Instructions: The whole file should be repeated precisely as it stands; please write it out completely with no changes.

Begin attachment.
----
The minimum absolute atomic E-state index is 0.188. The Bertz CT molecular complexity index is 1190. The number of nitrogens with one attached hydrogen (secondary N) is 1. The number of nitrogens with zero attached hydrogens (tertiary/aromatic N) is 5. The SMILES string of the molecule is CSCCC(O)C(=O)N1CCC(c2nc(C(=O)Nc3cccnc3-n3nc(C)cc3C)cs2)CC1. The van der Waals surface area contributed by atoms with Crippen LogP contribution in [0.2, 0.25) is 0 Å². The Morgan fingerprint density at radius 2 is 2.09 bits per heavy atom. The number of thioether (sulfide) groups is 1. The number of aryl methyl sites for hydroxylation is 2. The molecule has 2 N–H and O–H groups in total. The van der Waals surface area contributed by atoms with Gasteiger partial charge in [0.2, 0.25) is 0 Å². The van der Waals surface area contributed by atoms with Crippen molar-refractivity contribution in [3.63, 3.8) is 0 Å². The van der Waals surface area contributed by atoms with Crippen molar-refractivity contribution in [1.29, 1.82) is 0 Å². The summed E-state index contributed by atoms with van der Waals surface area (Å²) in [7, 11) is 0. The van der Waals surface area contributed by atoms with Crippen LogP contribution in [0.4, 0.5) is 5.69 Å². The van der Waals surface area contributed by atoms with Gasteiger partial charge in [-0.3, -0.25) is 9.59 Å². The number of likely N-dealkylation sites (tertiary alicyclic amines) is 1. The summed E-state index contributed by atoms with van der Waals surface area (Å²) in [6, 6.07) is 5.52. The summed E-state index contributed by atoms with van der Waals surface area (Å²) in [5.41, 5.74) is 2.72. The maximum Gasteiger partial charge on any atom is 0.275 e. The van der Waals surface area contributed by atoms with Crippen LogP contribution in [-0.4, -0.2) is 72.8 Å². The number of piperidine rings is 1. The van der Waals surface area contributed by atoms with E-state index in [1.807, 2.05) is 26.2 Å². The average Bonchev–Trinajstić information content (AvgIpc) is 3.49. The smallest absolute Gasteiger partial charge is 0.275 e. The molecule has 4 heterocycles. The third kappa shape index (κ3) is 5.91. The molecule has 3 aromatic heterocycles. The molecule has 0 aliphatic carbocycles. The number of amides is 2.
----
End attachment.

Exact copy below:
The minimum absolute atomic E-state index is 0.188. The Bertz CT molecular complexity index is 1190. The number of nitrogens with one attached hydrogen (secondary N) is 1. The number of nitrogens with zero attached hydrogens (tertiary/aromatic N) is 5. The SMILES string of the molecule is CSCCC(O)C(=O)N1CCC(c2nc(C(=O)Nc3cccnc3-n3nc(C)cc3C)cs2)CC1. The van der Waals surface area contributed by atoms with Crippen LogP contribution in [0.2, 0.25) is 0 Å². The Morgan fingerprint density at radius 2 is 2.09 bits per heavy atom. The number of thioether (sulfide) groups is 1. The number of aryl methyl sites for hydroxylation is 2. The molecule has 2 N–H and O–H groups in total. The van der Waals surface area contributed by atoms with Gasteiger partial charge in [0.2, 0.25) is 0 Å². The van der Waals surface area contributed by atoms with Crippen molar-refractivity contribution in [3.63, 3.8) is 0 Å². The van der Waals surface area contributed by atoms with Crippen molar-refractivity contribution in [1.29, 1.82) is 0 Å². The summed E-state index contributed by atoms with van der Waals surface area (Å²) in [7, 11) is 0. The van der Waals surface area contributed by atoms with Crippen LogP contribution in [0.4, 0.5) is 5.69 Å². The van der Waals surface area contributed by atoms with Gasteiger partial charge in [-0.3, -0.25) is 9.59 Å². The number of likely N-dealkylation sites (tertiary alicyclic amines) is 1. The summed E-state index contributed by atoms with van der Waals surface area (Å²) in [6, 6.07) is 5.52. The summed E-state index contributed by atoms with van der Waals surface area (Å²) in [5.41, 5.74) is 2.72. The maximum Gasteiger partial charge on any atom is 0.275 e. The van der Waals surface area contributed by atoms with Crippen LogP contribution in [-0.4, -0.2) is 72.8 Å². The number of piperidine rings is 1. The van der Waals surface area contributed by atoms with E-state index in [1.807, 2.05) is 26.2 Å². The average Bonchev–Trinajstić information content (AvgIpc) is 3.49. The smallest absolute Gasteiger partial charge is 0.275 e. The molecule has 4 heterocycles. The third kappa shape index (κ3) is 5.91. The molecule has 3 aromatic heterocycles. The molecule has 0 aliphatic carbocycles. The number of amides is 2.